The rain. Early in our trip conditions were ideal, meaning the Yakoun and other streams were dropping after heavy rains. This is the ideal situation for finding grabby fish. When the water drops or is stable, the fish find comfortable places to rest and seem eager to hit flies. When the water rises, steelhead move, heading for upstream spawning grounds or just to find a place to hold in high flows. At this time they don’t like to eat. At least that was our experience, which fits into the steelhead model wherever I’ve fished.
You might hook a fish that’s as bright as a freshly printed nickel and wants to take you to the end knot in your backing.
But man, what a glorious few days to start the trip . . . before the rain set in. We found steelhead in four-to-six-feet-deep bankside slots, with birch limbs hanging over the water, offering the security the wary fish desire. We found them in eight-to-10-foot, inky-black, mid-river or bank-tight buckets and often in the slick water above rapids. On smaller streams we sight-fished to metalheads lined up along the banks, often hanging alongside a downed tree or submerged limb. We found steelhead in the deepest holes under and downstream from bridges, and we even caught a couple in small slots on the far edges of rapids, where our flies landed and were grabbed immediately, making me believe we could have taken some of those fish on skated flies, even through water temperatures were quite low.
Each of these fish—all wild, because there aren’t any hatchery steelhead on Haida Gwaii—tore up the water. On several occasions they ripped so far downstream we thought we might lose them to logjams or root wads. We lost plenty in other ways, but we landed a fair share too. The smallest steelhead, dime-bright, weighed about six or seven pounds. The largest fish (that we landed) weighed perhaps 16 pounds. (She slipped from my grip before I could stretch a tape along her length.) Here’s the thing: We saw fish swim past that would have weighed 20 or more pounds. And those are the fish—the ones we didn’t get—that make me so eager to return.
The rain arrived midway through our five-day trip, and the rivers spiked. There was some fishing to be had, but all the runs we had so painfully located on the Yakoun were blown. We fished them—fished them hard—but where we’d turned steelhead in the days prior we found nothing willing to bite. Even when we cast at fish we could see, we couldn’t get them to take. That’s the steelheader’s misery and the reason why Randy and I have discussed a return trip—this time earlier in the season, this time for a couple of weeks minimum, so that we get as many days of prime conditions, preferably as the rivers drop, as possible. And so we can check out more of Haida Gwaii’s most remote streams.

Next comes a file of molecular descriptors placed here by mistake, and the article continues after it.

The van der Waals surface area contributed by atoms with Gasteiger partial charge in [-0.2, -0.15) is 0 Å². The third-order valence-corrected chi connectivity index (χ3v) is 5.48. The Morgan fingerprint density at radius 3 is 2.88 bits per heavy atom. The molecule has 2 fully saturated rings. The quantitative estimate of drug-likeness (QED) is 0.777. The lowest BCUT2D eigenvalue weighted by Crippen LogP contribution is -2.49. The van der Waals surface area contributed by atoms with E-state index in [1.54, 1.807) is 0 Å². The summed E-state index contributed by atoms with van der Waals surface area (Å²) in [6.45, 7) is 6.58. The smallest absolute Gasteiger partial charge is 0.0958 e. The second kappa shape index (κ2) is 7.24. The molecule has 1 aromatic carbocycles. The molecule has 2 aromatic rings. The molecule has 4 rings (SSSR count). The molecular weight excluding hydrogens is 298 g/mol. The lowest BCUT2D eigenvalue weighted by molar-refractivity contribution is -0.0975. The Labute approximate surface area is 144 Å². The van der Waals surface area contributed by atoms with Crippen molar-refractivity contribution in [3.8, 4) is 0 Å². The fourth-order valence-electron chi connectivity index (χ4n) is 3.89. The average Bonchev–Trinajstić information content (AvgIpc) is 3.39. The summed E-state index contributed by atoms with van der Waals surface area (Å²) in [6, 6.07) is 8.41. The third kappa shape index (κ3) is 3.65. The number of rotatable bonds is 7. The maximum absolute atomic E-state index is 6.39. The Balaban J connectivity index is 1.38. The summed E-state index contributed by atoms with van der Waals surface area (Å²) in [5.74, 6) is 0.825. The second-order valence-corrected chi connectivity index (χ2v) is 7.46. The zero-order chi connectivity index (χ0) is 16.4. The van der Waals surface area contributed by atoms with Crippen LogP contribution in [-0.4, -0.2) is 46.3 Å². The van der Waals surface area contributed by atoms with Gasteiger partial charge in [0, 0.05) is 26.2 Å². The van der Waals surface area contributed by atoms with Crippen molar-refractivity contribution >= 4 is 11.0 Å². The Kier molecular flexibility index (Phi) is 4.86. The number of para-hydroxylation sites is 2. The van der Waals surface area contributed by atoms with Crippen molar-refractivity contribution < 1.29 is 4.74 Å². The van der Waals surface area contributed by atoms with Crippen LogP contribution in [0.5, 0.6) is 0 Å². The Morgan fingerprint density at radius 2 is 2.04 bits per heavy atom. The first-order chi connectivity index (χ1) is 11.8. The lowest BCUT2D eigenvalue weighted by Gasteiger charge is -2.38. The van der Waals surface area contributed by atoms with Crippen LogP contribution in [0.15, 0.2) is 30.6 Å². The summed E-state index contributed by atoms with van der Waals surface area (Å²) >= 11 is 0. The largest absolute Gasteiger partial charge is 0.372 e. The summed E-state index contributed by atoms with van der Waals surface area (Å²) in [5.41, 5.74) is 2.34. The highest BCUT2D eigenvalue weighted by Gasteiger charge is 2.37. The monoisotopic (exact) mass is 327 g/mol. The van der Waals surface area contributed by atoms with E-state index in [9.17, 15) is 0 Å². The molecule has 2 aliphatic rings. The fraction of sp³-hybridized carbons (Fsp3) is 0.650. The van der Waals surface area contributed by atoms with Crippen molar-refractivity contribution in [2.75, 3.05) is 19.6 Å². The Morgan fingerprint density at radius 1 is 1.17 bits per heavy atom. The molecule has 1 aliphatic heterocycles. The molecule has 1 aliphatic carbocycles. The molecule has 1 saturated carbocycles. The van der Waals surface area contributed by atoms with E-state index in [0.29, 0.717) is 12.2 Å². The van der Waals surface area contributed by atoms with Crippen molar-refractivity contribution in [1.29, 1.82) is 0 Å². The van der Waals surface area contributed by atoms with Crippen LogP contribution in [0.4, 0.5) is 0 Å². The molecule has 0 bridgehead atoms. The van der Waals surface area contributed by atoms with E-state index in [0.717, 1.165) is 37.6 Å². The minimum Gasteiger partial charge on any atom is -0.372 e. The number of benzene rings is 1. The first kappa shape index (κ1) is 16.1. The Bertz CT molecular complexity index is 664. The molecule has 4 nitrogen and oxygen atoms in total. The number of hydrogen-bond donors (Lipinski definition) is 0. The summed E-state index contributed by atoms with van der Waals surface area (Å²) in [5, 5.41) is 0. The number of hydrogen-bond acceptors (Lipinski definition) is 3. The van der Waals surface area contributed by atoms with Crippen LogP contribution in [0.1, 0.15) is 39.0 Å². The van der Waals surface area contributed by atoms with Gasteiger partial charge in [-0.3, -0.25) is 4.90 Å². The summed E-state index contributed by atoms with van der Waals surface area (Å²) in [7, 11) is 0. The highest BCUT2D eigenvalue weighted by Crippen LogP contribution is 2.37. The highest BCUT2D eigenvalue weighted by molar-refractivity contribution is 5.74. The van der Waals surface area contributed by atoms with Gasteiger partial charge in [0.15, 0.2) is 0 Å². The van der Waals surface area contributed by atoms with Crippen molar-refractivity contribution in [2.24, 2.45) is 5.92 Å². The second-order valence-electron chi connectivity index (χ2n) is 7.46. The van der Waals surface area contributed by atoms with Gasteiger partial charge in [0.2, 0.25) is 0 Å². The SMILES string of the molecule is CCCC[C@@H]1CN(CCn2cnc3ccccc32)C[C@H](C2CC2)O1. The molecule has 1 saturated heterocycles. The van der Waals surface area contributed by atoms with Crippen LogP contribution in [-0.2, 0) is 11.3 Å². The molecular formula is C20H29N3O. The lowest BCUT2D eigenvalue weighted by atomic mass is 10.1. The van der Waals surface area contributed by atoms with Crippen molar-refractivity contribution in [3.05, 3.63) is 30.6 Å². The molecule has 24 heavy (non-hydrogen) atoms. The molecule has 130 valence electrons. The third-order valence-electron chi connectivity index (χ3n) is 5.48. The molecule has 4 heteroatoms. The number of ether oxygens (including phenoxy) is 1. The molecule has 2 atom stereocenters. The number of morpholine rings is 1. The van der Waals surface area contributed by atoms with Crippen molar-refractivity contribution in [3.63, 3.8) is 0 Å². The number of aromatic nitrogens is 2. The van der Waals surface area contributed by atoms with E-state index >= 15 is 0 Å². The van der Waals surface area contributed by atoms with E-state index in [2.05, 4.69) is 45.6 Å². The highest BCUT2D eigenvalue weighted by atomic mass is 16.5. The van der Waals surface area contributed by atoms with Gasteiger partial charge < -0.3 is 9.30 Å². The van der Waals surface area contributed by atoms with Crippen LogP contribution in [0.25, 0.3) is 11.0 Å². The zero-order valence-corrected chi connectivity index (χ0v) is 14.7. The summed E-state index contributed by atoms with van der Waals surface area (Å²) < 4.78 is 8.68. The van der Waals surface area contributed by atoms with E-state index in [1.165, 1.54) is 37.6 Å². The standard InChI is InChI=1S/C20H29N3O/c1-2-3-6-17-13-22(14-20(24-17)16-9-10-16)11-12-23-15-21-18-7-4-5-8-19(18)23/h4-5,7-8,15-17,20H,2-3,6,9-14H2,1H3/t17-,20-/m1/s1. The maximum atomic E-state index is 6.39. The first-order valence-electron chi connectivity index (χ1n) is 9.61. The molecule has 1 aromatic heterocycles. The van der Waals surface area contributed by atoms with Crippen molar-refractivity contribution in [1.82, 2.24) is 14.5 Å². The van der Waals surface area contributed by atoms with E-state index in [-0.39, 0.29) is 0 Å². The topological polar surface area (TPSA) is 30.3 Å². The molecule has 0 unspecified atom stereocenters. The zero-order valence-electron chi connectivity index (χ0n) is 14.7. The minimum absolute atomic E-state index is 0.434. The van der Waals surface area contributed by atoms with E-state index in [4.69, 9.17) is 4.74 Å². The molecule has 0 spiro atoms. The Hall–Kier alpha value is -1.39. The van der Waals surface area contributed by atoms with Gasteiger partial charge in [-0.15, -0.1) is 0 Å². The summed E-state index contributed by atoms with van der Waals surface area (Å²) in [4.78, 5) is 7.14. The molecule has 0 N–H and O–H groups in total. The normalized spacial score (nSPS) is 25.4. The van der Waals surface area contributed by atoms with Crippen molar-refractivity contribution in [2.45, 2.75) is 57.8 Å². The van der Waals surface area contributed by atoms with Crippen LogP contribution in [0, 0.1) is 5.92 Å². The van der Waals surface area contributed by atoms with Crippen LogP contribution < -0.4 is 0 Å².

Haida Gwaii’s steelhead season begins with early arriving fish in late October or early November. The run builds through winter before subsiding in late March or April. I have heard compelling stories about the November timeframe but have fished the area only in February and March. By that time some of the steelhead are on their spawning beds, but fresh fish still push in. This means you might catch a fish that’s been in the river for a month or more and is painted deep red. Or you might hook a fish that’s bright as a freshly printed nickel and wants to take you to the end knot in your backing. Either way they’re all wild, and each is a treasure.
Fishing on Haida Gwaii doesn’t have to be such an adventure. There are several lodges that can host you and take care of the details—including transportation and meals—and independent guides are available. This isn’t a bad route to take, if you can book a date. (Lodges hold limited “rod days,” and when those are gone, they’re gone.)
I don’t know if I’ll ever fish Haida Gwaii from a lodge. For me, wandering around the forest on my own, trying to figure out a tricky river, reminds me of my youth in western Washington and Southeast Alaska. But now in western Washington (really, wherever steelhead are found), the rivers often are crowded and dominated by hatchery fish. Southeast Alaska remains a gem for steelhead, but it’s a little farther up the coast than Haida Gwaii. So here on Haida Gwaii, in this magical place with its deeply silent and cathedral-like forests and purely wild steelhead, it still seems like the good old days. And that’s worth hitting, either guided or DIY, in case the floodgates finally open.